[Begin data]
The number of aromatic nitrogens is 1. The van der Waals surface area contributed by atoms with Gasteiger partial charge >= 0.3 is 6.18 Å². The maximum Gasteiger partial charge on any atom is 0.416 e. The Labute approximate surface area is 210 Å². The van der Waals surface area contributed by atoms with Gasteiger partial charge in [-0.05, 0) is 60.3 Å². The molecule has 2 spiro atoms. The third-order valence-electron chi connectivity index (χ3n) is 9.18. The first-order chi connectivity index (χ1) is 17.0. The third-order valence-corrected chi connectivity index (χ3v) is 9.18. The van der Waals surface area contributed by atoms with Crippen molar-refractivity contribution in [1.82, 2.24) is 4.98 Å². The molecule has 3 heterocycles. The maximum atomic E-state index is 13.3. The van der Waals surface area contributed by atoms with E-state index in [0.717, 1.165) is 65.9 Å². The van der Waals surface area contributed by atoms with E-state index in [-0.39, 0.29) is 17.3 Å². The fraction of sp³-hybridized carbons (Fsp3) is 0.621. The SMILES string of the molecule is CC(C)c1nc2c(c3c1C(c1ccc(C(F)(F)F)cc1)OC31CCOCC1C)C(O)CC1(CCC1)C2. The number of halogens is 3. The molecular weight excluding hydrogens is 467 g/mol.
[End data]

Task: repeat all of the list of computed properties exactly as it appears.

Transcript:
The number of aromatic nitrogens is 1. The van der Waals surface area contributed by atoms with Gasteiger partial charge >= 0.3 is 6.18 Å². The maximum Gasteiger partial charge on any atom is 0.416 e. The Labute approximate surface area is 210 Å². The van der Waals surface area contributed by atoms with Gasteiger partial charge in [-0.05, 0) is 60.3 Å². The molecule has 2 spiro atoms. The third-order valence-electron chi connectivity index (χ3n) is 9.18. The first-order chi connectivity index (χ1) is 17.0. The third-order valence-corrected chi connectivity index (χ3v) is 9.18. The van der Waals surface area contributed by atoms with Crippen molar-refractivity contribution in [1.82, 2.24) is 4.98 Å². The molecule has 3 heterocycles. The maximum atomic E-state index is 13.3. The van der Waals surface area contributed by atoms with E-state index in [0.717, 1.165) is 65.9 Å². The van der Waals surface area contributed by atoms with E-state index in [-0.39, 0.29) is 17.3 Å². The fraction of sp³-hybridized carbons (Fsp3) is 0.621. The SMILES string of the molecule is CC(C)c1nc2c(c3c1C(c1ccc(C(F)(F)F)cc1)OC31CCOCC1C)C(O)CC1(CCC1)C2. The number of halogens is 3. The molecular weight excluding hydrogens is 467 g/mol.